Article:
In Kenney, Becker LLP, et al. v. Kenney, 2008 U.S. Dist. LEXIS 1995 (S.D.N.Y. 2008), the United States District Court for the Southern District of New York held that a party that issued a nonparty subpoena in an arbitration arising under the Federal Arbitration Act (“FAA”) in bad faith and without the panel’s approval was subject to sanctions under both Rule 45 of the Federal Rules of Civil Procedure and the court’s inherent authority to impose attorneys’ fees.

The case involved a dispute between parties to a partnership agreement that contained an enforceable arbitration clause. The plaintiffs originally commenced an action against the defendant in the district court, but were ordered by the court to arbitrate pursuant to the partnership agreement’s arbitration clause. Plaintiffs then commenced a second action in the district court based upon slightly different grounds from the first action, which was also dismissed by the court.

Thereafter, in the context of the arbitration, plaintiffs issued a nonparty subpoena under the purported authority of the court without providing notice to or receiving approval from the defendant, the arbitrator or the court. The defendant and arbitrator ultimately received notice of the nonparty subpoena on the first day of the arbitration hearing and a dispute arose concerning the subpoena’s enforcement. After the parties agreed to suspend the hearing and proceed before the district court, the defendant moved for sanctions and to enjoin plaintiffs from commencing any further litigation.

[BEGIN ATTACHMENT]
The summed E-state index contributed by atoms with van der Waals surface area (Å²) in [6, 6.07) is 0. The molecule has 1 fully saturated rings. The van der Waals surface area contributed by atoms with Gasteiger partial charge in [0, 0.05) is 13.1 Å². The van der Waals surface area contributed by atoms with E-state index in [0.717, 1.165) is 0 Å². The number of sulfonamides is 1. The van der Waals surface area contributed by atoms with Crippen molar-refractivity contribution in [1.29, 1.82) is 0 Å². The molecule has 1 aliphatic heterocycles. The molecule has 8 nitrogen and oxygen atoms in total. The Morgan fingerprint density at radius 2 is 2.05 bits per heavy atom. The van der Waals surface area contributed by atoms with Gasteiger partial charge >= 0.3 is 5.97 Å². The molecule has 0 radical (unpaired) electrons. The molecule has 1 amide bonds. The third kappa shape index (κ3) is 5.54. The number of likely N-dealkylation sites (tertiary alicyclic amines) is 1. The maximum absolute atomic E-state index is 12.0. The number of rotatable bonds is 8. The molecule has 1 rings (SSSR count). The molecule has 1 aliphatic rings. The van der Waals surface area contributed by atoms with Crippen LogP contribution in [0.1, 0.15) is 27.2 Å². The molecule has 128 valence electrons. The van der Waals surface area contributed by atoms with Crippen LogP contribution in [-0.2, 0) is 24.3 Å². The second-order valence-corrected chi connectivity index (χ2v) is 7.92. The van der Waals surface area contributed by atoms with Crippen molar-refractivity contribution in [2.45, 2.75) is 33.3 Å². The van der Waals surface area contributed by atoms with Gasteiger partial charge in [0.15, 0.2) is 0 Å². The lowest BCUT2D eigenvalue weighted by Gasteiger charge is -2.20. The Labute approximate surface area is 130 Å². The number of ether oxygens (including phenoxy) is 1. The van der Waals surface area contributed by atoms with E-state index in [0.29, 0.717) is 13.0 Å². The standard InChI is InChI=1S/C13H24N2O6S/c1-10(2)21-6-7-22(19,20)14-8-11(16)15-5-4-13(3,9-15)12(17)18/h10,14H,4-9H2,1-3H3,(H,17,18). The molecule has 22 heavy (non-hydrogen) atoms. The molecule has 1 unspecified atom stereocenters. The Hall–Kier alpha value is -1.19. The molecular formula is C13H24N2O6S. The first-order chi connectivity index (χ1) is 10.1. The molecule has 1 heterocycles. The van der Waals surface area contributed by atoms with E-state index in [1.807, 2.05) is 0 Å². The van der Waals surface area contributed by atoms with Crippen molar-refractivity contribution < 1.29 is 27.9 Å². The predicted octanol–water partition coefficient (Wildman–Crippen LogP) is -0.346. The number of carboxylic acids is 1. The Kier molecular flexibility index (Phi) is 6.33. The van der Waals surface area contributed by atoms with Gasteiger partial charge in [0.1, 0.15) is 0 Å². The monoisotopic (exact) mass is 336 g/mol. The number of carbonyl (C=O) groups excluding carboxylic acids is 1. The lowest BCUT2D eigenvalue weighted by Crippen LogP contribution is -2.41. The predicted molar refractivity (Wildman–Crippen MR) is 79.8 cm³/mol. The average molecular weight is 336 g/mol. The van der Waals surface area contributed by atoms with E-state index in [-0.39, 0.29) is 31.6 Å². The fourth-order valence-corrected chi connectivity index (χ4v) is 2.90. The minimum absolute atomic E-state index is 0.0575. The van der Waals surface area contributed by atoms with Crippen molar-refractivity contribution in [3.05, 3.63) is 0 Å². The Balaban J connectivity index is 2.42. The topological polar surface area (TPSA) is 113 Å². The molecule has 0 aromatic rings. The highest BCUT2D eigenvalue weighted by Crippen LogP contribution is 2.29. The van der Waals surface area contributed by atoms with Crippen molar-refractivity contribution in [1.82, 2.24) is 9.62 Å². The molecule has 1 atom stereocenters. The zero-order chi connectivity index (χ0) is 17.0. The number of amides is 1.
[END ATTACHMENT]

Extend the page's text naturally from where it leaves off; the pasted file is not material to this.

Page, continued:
The court found the nonparty subpoena improper for several reasons and awarded the defendant its attorneys’ fees and costs related to its motion for injunctive relief and sanctions. First, the court found that because it had suspended or dismissed the prior litigations in favor of arbitration, it was inappropriate for the plaintiffs to take any action under the purported authority of the court while the arbitration was pending. Second, the court noted that under Section 7 of the FAA, only arbitrators have the authority to issue subpoenas, not the parties to an arbitration. Third, the court found that even if the nonparty subpoena had been properly issued under Rule 45, sanctions were warranted because the plaintiffs failed to provide prior notice of the subpoena to the defendant, as required by that rule. Last, the court indicated that at least some of the documents sought by the nonparty subpoena were already ruled inadmissible by the arbitrator. Accordingly, the court held that the nonparty subpoena was issued in bad faith and with an improper purpose, warranting sanctions under both Fed. R. Civ. P. 45 and the court’s inherent power to award attorneys’ fees.

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